270 – The Shop

Well, it's a magical plate, but unfortunately it comes from The Owl Service, so you might not want to eat chips off it.

In the past I’ve been accused of–as Tim Smith put it–giving no insight whatsoever into my life or character–in other words, talking a lot without actually saying anything.

Which is deliberate, of course. I like playing devil’s advocate, saying things I don’t really mean and standing up for causes I don’t really believe in. Anyone who talks at length can’t help letting some of their true, regrettable demeanour slip through and on occasion I’ve probably come across as quite ugly, the kind of person you wouldn’t want to spend time with–which would be an utterly accurate depiction of my character. But I’ll accept that my perspective of myself might be skewed and that what I perceive as truth on this matter might not be entirely objective.

Even though it is.

Anyway. Here, in today’s post I’d like to be perfectly lucid with you. Let me tell you a truth that contradicts certain things I’ve said in the past but which is undoubtedly the truest of of these things, the truth that will end this discussion once and for all. Disregard everything I’ve previously said and let your peepers witness the awesome power of a truth I like to call Factimus Prime, which is:

Physical shops can suck my nut.

Yes, physical shops, the shops I’ve spoken of in glowing terms–albeit the wan glow of nostalgia: the kind of glow a kid who’s just eaten his Ready Brek might emit. Take everything I’ve said about shops before and fuck it all in the bin. I didn’t mean what I said about record stores. I lied when I spoke fondly about book shops. Geek stores, selling comics and second hand science fiction novels, three for two quid? Bollocks to those. All physical shops are rubbish, and today I’m going to explain why.

But first, let’s consider the alternative.

Imagine, if you will, that there’s a magical plate in your home. This magical plate makes money disappear–hardly an impressive magic trick I know, but please, let me explain.

This magical plate makes money disappear but once the money’s gone in its place appears anything you want. Well, just about anything; certain things are regrettably beyond the powers of even the magic plate, so if you want to bring Mr. Squeaks back from kitty heaven, sorry son but you’re shit out of luck.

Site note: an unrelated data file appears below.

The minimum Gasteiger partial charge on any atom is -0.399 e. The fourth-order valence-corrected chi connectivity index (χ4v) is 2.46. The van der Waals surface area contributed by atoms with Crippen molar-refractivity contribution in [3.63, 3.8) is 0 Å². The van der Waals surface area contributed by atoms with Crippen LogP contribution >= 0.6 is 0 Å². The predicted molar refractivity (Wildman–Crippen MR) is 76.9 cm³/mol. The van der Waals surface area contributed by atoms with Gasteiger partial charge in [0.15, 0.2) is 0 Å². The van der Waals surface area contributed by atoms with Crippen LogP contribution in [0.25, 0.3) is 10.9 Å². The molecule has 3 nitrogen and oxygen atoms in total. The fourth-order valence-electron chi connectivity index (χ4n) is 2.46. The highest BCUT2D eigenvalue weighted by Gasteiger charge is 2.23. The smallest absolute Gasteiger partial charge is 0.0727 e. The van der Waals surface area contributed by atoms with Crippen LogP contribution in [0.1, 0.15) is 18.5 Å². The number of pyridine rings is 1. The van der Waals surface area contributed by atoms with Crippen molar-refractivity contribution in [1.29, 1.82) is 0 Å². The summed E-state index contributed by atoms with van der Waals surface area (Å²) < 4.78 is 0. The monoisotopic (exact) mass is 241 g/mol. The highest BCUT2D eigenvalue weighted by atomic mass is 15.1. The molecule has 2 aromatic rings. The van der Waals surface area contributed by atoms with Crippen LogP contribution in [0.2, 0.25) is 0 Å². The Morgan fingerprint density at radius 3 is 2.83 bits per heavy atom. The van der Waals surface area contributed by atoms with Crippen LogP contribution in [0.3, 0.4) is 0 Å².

If, however, you want another, non-magical plate commemorating the life of Mr. Squeaks, that’s doable. Just place a picture of your ex-cat on the magic plate next to your cash and whatever mysterious forces make the plate so magical will work things out.

So wish for whatever you wish for: an object that already exists or might conceivably exist, once not beyond the realms of possibility; it might help if you imagine a book or a film or maybe a set of thimbles, something you’ve seen around perhaps, that you would very much like to own. Place you money on the magical plate, close your eyes tightly and wish as hard as was ever possible, and when you open eyes, poof, the money’s gone! And in three to four working days what should appear on your plate but the very thing you wished for.

Yeah, the magical wishing plate is Amazon, or if you prefer, all online shops. You really should have worked that out by now.

You might scoff–a magical plate? Preposterous!–but for those of us Generation Y-ers and Baby Boomers and whoever the hell else I was talking about yesterday, with memories long enough to remember the bad old days when the closest we had to Amazon was the Kays catalogue, this might as well be magic.

Hell, when I was younger Argos was magic. So many toys! So much choice! And where was everything stored? Why, in a fantasy land beyond the door behind the counter, where shop workers went in carrying your order chitty but never come back.